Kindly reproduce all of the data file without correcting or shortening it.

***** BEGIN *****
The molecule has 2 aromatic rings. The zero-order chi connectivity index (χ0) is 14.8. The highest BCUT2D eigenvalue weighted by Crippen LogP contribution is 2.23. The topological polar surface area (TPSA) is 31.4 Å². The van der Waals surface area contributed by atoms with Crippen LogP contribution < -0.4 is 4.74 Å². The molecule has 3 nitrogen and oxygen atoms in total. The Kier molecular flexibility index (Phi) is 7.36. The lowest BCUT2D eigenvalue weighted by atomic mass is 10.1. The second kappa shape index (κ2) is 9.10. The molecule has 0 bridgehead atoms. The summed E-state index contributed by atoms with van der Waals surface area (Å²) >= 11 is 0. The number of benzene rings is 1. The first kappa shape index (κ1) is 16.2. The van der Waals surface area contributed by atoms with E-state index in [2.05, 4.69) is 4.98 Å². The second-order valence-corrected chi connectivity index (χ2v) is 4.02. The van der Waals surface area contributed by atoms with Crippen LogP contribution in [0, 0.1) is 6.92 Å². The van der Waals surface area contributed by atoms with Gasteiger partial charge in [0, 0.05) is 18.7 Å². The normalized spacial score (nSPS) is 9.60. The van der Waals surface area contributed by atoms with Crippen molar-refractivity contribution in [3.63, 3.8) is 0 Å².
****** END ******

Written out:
The molecule has 2 aromatic rings. The zero-order chi connectivity index (χ0) is 14.8. The highest BCUT2D eigenvalue weighted by Crippen LogP contribution is 2.23. The topological polar surface area (TPSA) is 31.4 Å². The van der Waals surface area contributed by atoms with Crippen LogP contribution < -0.4 is 4.74 Å². The molecule has 3 nitrogen and oxygen atoms in total. The Kier molecular flexibility index (Phi) is 7.36. The lowest BCUT2D eigenvalue weighted by atomic mass is 10.1. The second kappa shape index (κ2) is 9.10. The molecule has 0 bridgehead atoms. The summed E-state index contributed by atoms with van der Waals surface area (Å²) >= 11 is 0. The number of benzene rings is 1. The first kappa shape index (κ1) is 16.2. The van der Waals surface area contributed by atoms with E-state index in [2.05, 4.69) is 4.98 Å². The second-order valence-corrected chi connectivity index (χ2v) is 4.02. The van der Waals surface area contributed by atoms with Crippen LogP contribution in [0, 0.1) is 6.92 Å². The van der Waals surface area contributed by atoms with Gasteiger partial charge in [0, 0.05) is 18.7 Å². The normalized spacial score (nSPS) is 9.60. The van der Waals surface area contributed by atoms with Crippen molar-refractivity contribution in [3.63, 3.8) is 0 Å².